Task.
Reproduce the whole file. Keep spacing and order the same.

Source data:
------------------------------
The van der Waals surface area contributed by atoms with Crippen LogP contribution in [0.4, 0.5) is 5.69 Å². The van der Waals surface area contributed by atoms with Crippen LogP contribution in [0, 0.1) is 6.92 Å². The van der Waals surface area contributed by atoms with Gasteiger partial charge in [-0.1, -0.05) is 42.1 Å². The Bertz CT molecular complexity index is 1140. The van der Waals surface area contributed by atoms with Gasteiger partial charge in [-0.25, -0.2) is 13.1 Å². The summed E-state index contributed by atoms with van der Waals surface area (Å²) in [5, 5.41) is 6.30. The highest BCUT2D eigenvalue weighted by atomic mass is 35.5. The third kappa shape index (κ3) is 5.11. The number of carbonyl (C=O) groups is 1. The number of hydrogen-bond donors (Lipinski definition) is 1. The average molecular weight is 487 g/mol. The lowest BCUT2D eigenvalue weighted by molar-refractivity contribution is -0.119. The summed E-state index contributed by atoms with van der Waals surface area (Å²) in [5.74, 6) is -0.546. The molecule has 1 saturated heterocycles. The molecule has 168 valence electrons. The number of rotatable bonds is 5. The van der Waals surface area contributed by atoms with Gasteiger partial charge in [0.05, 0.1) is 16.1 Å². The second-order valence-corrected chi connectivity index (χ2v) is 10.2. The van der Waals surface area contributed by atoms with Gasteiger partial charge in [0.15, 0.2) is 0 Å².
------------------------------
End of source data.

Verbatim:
The van der Waals surface area contributed by atoms with Crippen LogP contribution in [0.4, 0.5) is 5.69 Å². The van der Waals surface area contributed by atoms with Crippen LogP contribution in [0, 0.1) is 6.92 Å². The van der Waals surface area contributed by atoms with Gasteiger partial charge in [-0.1, -0.05) is 42.1 Å². The Bertz CT molecular complexity index is 1140. The van der Waals surface area contributed by atoms with Gasteiger partial charge in [-0.25, -0.2) is 13.1 Å². The summed E-state index contributed by atoms with van der Waals surface area (Å²) in [5, 5.41) is 6.30. The highest BCUT2D eigenvalue weighted by atomic mass is 35.5. The third kappa shape index (κ3) is 5.11. The number of carbonyl (C=O) groups is 1. The number of hydrogen-bond donors (Lipinski definition) is 1. The average molecular weight is 487 g/mol. The lowest BCUT2D eigenvalue weighted by molar-refractivity contribution is -0.119. The summed E-state index contributed by atoms with van der Waals surface area (Å²) in [5.74, 6) is -0.546. The molecule has 1 saturated heterocycles. The molecule has 168 valence electrons. The number of rotatable bonds is 5. The van der Waals surface area contributed by atoms with Gasteiger partial charge in [0.05, 0.1) is 16.1 Å². The second-order valence-corrected chi connectivity index (χ2v) is 10.2. The van der Waals surface area contributed by atoms with Gasteiger partial charge in [0.15, 0.2) is 0 Å².